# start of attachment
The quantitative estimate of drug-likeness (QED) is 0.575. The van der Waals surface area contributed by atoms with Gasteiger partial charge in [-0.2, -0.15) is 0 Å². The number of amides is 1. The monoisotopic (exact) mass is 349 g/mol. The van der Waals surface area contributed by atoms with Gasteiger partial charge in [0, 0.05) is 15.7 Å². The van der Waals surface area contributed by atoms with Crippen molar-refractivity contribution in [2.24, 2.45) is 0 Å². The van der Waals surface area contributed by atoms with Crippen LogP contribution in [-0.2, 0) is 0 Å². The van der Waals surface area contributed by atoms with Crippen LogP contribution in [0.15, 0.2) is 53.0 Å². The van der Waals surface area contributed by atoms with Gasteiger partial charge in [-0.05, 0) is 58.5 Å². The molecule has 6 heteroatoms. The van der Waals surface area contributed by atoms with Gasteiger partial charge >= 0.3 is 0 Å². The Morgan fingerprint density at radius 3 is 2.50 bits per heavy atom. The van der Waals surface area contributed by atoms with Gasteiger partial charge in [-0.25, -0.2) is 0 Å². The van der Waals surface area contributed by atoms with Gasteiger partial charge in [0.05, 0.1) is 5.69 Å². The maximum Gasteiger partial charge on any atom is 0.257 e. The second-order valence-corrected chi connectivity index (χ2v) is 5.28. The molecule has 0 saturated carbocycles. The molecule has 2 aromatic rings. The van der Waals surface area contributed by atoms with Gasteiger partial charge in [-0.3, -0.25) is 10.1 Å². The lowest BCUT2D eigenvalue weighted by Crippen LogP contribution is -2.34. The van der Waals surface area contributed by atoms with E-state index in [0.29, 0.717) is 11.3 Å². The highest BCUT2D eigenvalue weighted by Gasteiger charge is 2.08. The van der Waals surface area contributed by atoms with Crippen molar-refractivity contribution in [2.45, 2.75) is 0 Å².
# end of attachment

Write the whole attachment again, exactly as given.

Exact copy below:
The quantitative estimate of drug-likeness (QED) is 0.575. The van der Waals surface area contributed by atoms with Gasteiger partial charge in [-0.2, -0.15) is 0 Å². The number of amides is 1. The monoisotopic (exact) mass is 349 g/mol. The van der Waals surface area contributed by atoms with Gasteiger partial charge in [0, 0.05) is 15.7 Å². The van der Waals surface area contributed by atoms with Crippen molar-refractivity contribution in [2.24, 2.45) is 0 Å². The van der Waals surface area contributed by atoms with Crippen LogP contribution in [-0.2, 0) is 0 Å². The van der Waals surface area contributed by atoms with Crippen LogP contribution in [0.15, 0.2) is 53.0 Å². The van der Waals surface area contributed by atoms with Gasteiger partial charge in [-0.05, 0) is 58.5 Å². The molecule has 6 heteroatoms. The van der Waals surface area contributed by atoms with Gasteiger partial charge >= 0.3 is 0 Å². The Morgan fingerprint density at radius 3 is 2.50 bits per heavy atom. The van der Waals surface area contributed by atoms with Gasteiger partial charge in [-0.25, -0.2) is 0 Å². The van der Waals surface area contributed by atoms with Gasteiger partial charge in [0.05, 0.1) is 5.69 Å². The maximum Gasteiger partial charge on any atom is 0.257 e. The second-order valence-corrected chi connectivity index (χ2v) is 5.28. The molecule has 0 saturated carbocycles. The molecule has 2 aromatic rings. The van der Waals surface area contributed by atoms with Gasteiger partial charge in [-0.3, -0.25) is 10.1 Å². The lowest BCUT2D eigenvalue weighted by Crippen LogP contribution is -2.34. The van der Waals surface area contributed by atoms with E-state index in [0.29, 0.717) is 11.3 Å². The highest BCUT2D eigenvalue weighted by Gasteiger charge is 2.08. The van der Waals surface area contributed by atoms with Crippen molar-refractivity contribution in [2.45, 2.75) is 0 Å².